Saving time: Effective and efficient CPD

Written by: Adam Riches | Published:
Image: Adobe Stock

Time is our most precious commodity and it is often in short supply. In this five-part series, Adam Riches looks at how we can change common practices to help save time and improve teaching and learning. Part two focuses on effective CPD sessions that can reduce workload

Every school sets up their CPD programme differently and a lot of what you do with regards to the training of staff depends very heavily on the resources at your disposal, the time available and, of course, the budget. Striking a balance between cost (time and money) and impact is also a factor that school leaders must consider.

Teachers often see CPD as an extra activity that is tagged on to an already busy schedule and, at times, the value to staff is not always clear, especially half-way through term as the work is piling up. A well set-up CPD programme, however, can allow teachers to embrace development without having a negative impact on their workload.

As such, there are a few factors that can be considered to ensure that CPD actually reduces the pressure on teachers.

Little and often

Having a schedule for CPD that everybody understands is a necessity. Sticking to the schedule and championing CPD time by protecting it from being encroached upon is also a key part of building a positive culture around staff development.

With that said, it is important to keep sessions to an optimum length. From my experience, a well-planned 40-minute session has a much higher impact than a 60-minute session. Being concise and precise with the material delivered also allows for staff to process it more effectively and efficiently – something that is of paramount importance for development, but which is also a must-have when staff have been teaching for a whole day.


I have worked with (and in) schools that have monotonous whole-staff CPD sessions at seemingly random intervals in the year. I am sure they are planned out very carefully but, for me, it is often the communication that builds a barrier between leaders and staff.

Make sure that teachers know what they are doing and why it is important. CPD (in most cases) will make up a part of a teacher’s directed time, but that does not mean they should just “turn up”.

If you want true shared teacher efficacy across the school, you need staff to opt in to sessions by understanding the collective goal.

Research has shown that the impact of shared efficacy on student progress is powerful (Donohoo, Hattie & Eells, 2018). Indeed, Professor John Hattie cites it as the most effective factor with regard to progress, with an effect size of 1.57 against an average of 0.4 (2017).

Communication leads to buy-in, buy-in leads to shared efficacy, shared efficacy leads to success for students – that is why we do CPD.


Simply sitting all of the staff in front of a speaker every few weeks will not help individuals progress. It may help a few, but affecting the collective will be unlikely, even if you have got an amazing trainer. Monotony leads to disengagement.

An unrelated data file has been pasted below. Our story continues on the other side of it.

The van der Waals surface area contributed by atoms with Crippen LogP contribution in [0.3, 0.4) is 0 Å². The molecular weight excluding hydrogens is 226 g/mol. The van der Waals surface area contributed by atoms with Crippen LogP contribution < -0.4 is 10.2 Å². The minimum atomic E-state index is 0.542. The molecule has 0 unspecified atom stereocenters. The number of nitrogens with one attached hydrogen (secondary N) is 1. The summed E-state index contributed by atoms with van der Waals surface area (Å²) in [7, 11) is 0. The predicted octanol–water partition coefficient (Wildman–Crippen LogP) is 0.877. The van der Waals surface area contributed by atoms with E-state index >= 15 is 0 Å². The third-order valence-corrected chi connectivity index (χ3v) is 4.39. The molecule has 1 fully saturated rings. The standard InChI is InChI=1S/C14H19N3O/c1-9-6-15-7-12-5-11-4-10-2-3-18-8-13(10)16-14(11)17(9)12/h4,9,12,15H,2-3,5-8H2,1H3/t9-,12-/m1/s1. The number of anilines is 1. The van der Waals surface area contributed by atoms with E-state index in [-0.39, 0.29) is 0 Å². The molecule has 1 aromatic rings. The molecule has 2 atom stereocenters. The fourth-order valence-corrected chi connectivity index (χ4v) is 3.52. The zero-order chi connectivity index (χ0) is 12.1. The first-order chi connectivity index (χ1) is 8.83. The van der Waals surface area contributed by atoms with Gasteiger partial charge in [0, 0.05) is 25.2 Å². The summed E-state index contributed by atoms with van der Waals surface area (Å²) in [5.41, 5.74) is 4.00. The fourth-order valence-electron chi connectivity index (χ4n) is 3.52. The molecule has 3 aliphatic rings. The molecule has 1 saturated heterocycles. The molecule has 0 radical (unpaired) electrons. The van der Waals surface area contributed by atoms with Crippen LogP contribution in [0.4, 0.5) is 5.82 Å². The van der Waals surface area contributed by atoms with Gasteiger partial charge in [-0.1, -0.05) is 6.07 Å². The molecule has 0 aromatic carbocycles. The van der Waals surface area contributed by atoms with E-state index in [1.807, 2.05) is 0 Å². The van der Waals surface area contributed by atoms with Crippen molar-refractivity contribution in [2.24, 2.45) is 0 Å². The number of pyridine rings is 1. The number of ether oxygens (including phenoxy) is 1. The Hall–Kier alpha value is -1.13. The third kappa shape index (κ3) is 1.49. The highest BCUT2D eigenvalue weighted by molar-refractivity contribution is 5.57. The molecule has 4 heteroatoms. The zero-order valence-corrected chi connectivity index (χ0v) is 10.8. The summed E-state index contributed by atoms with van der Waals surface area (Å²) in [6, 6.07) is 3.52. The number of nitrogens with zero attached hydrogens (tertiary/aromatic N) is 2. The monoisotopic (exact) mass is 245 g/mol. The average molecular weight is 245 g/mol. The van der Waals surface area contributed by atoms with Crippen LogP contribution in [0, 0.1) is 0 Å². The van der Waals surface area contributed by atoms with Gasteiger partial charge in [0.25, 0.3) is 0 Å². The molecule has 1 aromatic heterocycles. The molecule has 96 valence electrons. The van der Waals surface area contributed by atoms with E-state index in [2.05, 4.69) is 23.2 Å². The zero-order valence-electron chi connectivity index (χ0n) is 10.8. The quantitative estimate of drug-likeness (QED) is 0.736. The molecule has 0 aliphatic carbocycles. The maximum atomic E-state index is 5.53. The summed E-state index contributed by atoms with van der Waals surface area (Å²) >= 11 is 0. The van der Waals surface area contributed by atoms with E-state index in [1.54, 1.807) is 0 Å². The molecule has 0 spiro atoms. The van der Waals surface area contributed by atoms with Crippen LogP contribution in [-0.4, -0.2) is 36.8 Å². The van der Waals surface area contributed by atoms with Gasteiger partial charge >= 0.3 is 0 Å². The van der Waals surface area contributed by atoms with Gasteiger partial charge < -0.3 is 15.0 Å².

An instructionalist approach may be necessary for a period of time in developing schools, but the responsibility for delivering training should be shared among staff. Not only does this share the workload for staff who would deliver the training, it also allows opportunities for those who may not normally deliver (good CPD in itself) and it allows for teachers to experience a wider variety of speakers. Including more staff in delivering CPD will help you to simplify and streamline these processes as well.

Responding to need

Making CPD relevant to staff is a must. I have never quite understood how schools can set CPD programmes a year in advance. How do leaders know that in June, staff will need a session on “x”?

A different, more effective approach is to plan CPD content on a responsive basis. Delivering training as need arises reduces teacher workload as it deals directly with issues that are current for that teacher, or teachers as a collective.
However, having a good idea of what is happening in school is necessary for this to be possible, with a culture of trust and openness between staff and leaders – something that we should all aspire to as school leaders.

CPD needs to be relevant to teachers for it to have the highest impact and considering how we can be responsive is a way in which schools can make CPD more targeted and make the best use of CPD time.

Champion reducing workload

The best way to reduce workload through CPD is to explicitly show teachers how to reduce their own workload. Building a culture of efficiency and effectiveness means that teachers spend less time doing things they think they should be doing, and spend more time doing things that will make their teaching better.

The approaches that have been proven to be less effective quite often are only embedded in schools because staff have not been given the tools or explicit permission to remove them. By championing efficient practice, schools allow staff to focus on what is important – their wellbeing and the learning taking place in their classrooms.

Ultimately, CPD sessions need to be valuable and have an impact on teachers’ practice, development, and understanding of how best to do their job.

  • Adam Riches is a senior leader for teaching and learning, a Specialist Leader in Education and author the upcoming book, Teach Smarter. Follow him on Twitter @TeachMrRiches. Read his previous articles for SecEd, including in this series, at

Further information & resources

  • The power of collective efficacy, Donohoo, Hattie & Eells, Educational Leadership, March 2018:
  • Visible Learning: A synthesis of over 800 meta-analyses on achievement, Professor John Hattie, 2009 (updated in 2011 and 2017). For a useful overview of this research, see


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